A Complete Guide to California’s National Park Reopenings
It’s kind of a mess. But it’s happening!
California’s national parks are reopening … fitfully.
Personally, we’ll content ourselves with 1,000 more laps around our block until the dust has settled, but if you’re itching for some adventure and willing to brave intermittent but still-widespread closures, canceled programs and overgrown, possibly tick-ridden trails (see: Point Reyes), there’s plenty to do.
Yosemite — inarguably our best national park unless you hate crowds, in which case it is a very beautiful hellscape — announced its phased reopening earlier this week. As you’d expect, the results were chaotic. Capacity is capped at 50 percent and you’ll need a day pass to get through the gates, which is exclusively available through recreation.gov for $35. We’d love to tell you that the res process was smooth and that they’re available at your leisure … but obviously that would be a lie. You can try again on July 1 for single-day entries in August. No overnights, so leave the tent at home.
Given that, you might want to pencil another date into your schedule. Reservations for camping cabins at the perennially under-visited Lassen Volcanic National Park go up for grabs on Friday. Yosemite’s great — but does it have burbling sulfurous hot pots?
A full breakdown of what to know about each and every California park, below.
The Channel Islands are open. Getting there will be slightly more difficult than usual, given that passenger capacity on the ferries has been reduced to 40 percent. Ongoing construction has further closed several facilities, including Scorpion Anchorage and the visitor center in Ventura Harbor.
All of Death Valley is closed — and will stay that way until all of California is at Stage 3. (We got to Stage 2 on May 8.) TBH, Death Valley sucks in July and August (fight me), so here’s hoping they’ll be ready when the weather cools off.
Many of the GGNRA sites in San Francisco are open, including Baker Beach and China Beach, while more staff-intensive locations — including Alcatraz, Fort Point and assorted visitor centers — are shut. In Marin, most everything is closed — including Muir Woods, the Marin Headlands, the Point Bonita lighthouse, all campgrounds and many parking areas (including Tennessee Valley, Fort Baker and Rodeo Beach).
Joshua Tree’s trails and family campgrounds have been open since late May, though group campgrounds, visitor centers and visitor programs are canceled. Campground reservations, usually available through recreation.gov, are suspended. Everything’s first come, first served until Labor Day weekend (September 4), when temperatures cool. If you do go, keep an eye on the heat advisories next week, as they’ll likely crack 100.
Much of Lassen reopened in late May, though the Kohm Yah-mah-nee Visitor Center and Loomis Museum are closed. Manzanita Lake’s camping cabins reopen on 6/12 (reserve via reservations.gov), with more opening throughout June. BYO supplies, water, food and gas. Hiking trails are open, as is the Lassen Volcanic Park Highway.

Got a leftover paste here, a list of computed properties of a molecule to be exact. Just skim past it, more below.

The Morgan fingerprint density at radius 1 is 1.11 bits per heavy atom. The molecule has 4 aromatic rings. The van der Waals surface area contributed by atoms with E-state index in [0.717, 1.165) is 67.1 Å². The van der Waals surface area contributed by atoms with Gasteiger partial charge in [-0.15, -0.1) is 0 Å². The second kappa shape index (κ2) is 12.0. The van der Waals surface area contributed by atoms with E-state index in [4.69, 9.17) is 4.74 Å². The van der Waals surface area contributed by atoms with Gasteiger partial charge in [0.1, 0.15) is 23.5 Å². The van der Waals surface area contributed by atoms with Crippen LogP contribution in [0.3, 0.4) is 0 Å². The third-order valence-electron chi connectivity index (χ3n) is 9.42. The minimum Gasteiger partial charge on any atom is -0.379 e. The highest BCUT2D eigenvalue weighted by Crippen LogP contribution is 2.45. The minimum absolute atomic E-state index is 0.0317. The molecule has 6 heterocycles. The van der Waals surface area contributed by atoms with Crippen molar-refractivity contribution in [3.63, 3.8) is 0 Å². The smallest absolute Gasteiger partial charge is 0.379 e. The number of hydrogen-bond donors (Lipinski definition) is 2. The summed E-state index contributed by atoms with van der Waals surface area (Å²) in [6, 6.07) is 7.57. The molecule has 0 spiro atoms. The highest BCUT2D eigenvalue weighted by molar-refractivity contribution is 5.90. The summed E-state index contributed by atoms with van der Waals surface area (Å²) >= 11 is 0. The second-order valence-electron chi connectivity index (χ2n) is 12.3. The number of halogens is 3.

Pinnacles is open, though subject to the same overcrowding issues as usual. The western entrance reopened to vehicular traffic in late May but will close once parking spaces within the park are exhausted; the eastern entrance, at Paicines, will be open to visitors traveling by foot and bike (as well as drivers with a campground reservation). Some trails — including sections of the popular High Peaks trail — are closed, as are the visitor and nature centers.
Our favorite park is mostly closed for the moment. Camping’s verboten and many of the park’s roads are shut, for reasons including construction and fire risk: Chimney Rock Road, Sir Francis Drake Boulevard as you get close to the ocean, and Mount Vision Road. (There’s a sufficient number of road closures that they’ve prepared this map detailing them.) Trails, meanwhile, have been impacted by erosion, flooding, downed trees, overgrowth and ticks.
Campgrounds and visitor centers are closed; permits for backcountry access are not available. Trails are open, though many have suffered damage and some have partial closures for repairs. Scenic trails, including Coastal Drive, Bald Hills Road and Newton B. Drury Scenic Parkway are all open.
Much of the park opened last week, including roads, trails, picnic areas and restrooms. Still closed are campgrounds, visitor centers, bookstores and other concessions. Overnight wilderness permits will be available (and will be honored, if you already have one), but only available online — there’s no walk-up availability this season.
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